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Yes, anyone—including older adults—can get HIV. According to the Centers for Disease Control and Prevention (CDC), about one-quarter of all Americans living with HIV in 2012 were 55 years of age and older. The population of older adults living with HIV is increasing for the following reasons:
For these reasons, the population of people living with HIV will increasingly include adults over 60.
Many risk factors for HIV are the same for adults of any age. But like many younger people, older adults may not be aware of their HIV risk factors. The following are the most common ways that HIV is spread:
Some age-related factors also put older adults at risk for HIV infection. For example, older adults who begin dating again after a divorce or the death of a partner may be unaware of the risk of HIV and not use condoms.
Age-related thinning and dryness of the vagina may increase the risk of HIV infection in older women. In addition, women who are no longer concerned about pregnancy may not use a female condom or ask their partners to use a male condom during sex.
Talk to your health care provider about your risk of HIV infection and ways to reduce your risk.
CDC recommends that everyone 13 to 64 years old get tested for HIV at least once and that people at high risk of infection get tested more often. HIV testing may also be recommended for adults over 64 who are at risk of HIV infection. For several reasons, older people are less likely to get tested for HIV:
For these reasons, HIV is more likely to be diagnosed at an advanced stage in many older adults. When diagnosed late, HIV is more likely to advance to AIDS.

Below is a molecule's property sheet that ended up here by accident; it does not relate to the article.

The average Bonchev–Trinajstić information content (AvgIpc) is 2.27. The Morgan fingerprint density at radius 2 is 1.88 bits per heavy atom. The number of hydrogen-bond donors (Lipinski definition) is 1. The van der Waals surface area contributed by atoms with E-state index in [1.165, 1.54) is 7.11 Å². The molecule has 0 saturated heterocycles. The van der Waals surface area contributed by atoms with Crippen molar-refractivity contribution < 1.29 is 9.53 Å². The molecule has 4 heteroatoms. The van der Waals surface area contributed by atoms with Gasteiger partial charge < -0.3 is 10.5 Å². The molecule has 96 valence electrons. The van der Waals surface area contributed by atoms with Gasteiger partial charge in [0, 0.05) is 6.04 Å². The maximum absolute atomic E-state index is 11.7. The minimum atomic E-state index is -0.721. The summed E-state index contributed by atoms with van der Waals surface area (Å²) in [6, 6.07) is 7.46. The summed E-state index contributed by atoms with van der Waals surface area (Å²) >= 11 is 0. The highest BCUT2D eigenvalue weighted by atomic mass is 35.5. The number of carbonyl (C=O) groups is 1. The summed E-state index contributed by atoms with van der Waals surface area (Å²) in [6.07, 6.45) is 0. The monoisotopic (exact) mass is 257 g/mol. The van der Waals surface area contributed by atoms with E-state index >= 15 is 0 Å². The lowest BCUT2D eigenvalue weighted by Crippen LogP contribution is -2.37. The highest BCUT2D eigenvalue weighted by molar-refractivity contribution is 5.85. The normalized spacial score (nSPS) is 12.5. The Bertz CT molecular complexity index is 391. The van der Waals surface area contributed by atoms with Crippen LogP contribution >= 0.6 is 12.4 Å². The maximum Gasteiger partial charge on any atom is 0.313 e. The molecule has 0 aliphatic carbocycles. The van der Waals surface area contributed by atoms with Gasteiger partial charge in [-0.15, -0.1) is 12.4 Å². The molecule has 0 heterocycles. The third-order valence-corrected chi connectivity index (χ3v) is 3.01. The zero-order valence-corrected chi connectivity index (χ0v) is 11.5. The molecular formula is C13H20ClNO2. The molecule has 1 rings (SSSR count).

Ask your health care provider whether HIV testing is right for you. Use these questions from healthfinder.gov to start the conversation: HIV Testing: questions for the doctor.
Treatment with HIV medicines is recommended for everyone with HIV, and HIV treatment recommendations are the same for older and younger adults. However, age-related factors can complicate HIV treatment in older adults.
Despite these age-related factors, some studies show that medication adherence—taking HIV medicines every day and exactly as prescribed—is greater among older adults.
Click on the links below to find more information about HIV and aging. This fact sheet is based on information from these sources:
HIV Among People Aged 50 and Over
From the Department of Health and Human Services:
Guidelines for the Use of Antiretroviral Agents in HIV-1-Infected Adults and Adolescents: HIV and the Older Patient
From the National Institute on Aging:
HIV, AIDS, and Older People
Purpose of this Program: The AAHIVM, ACRIA and AGS (collectively, the “Sponsors,” “we” or “us”) are sponsors of this Website and through it seek to address the unique needs and challenges that older adults of diverse populations living with HIV face as they age. However, the information in this Website is not meant to supplant the advice provided in a doctor-patient relationship.
General Disclaimer: HIV-Age.org is designed for educational purposes only and is not engaged in rendering medical advice or professional services. The information provided through HIV-Age.org should not be used for diagnosing or treating a health problem or a disease. It is not a substitute for professional care. If you have or suspect you may have a health problem, consult your health care provider.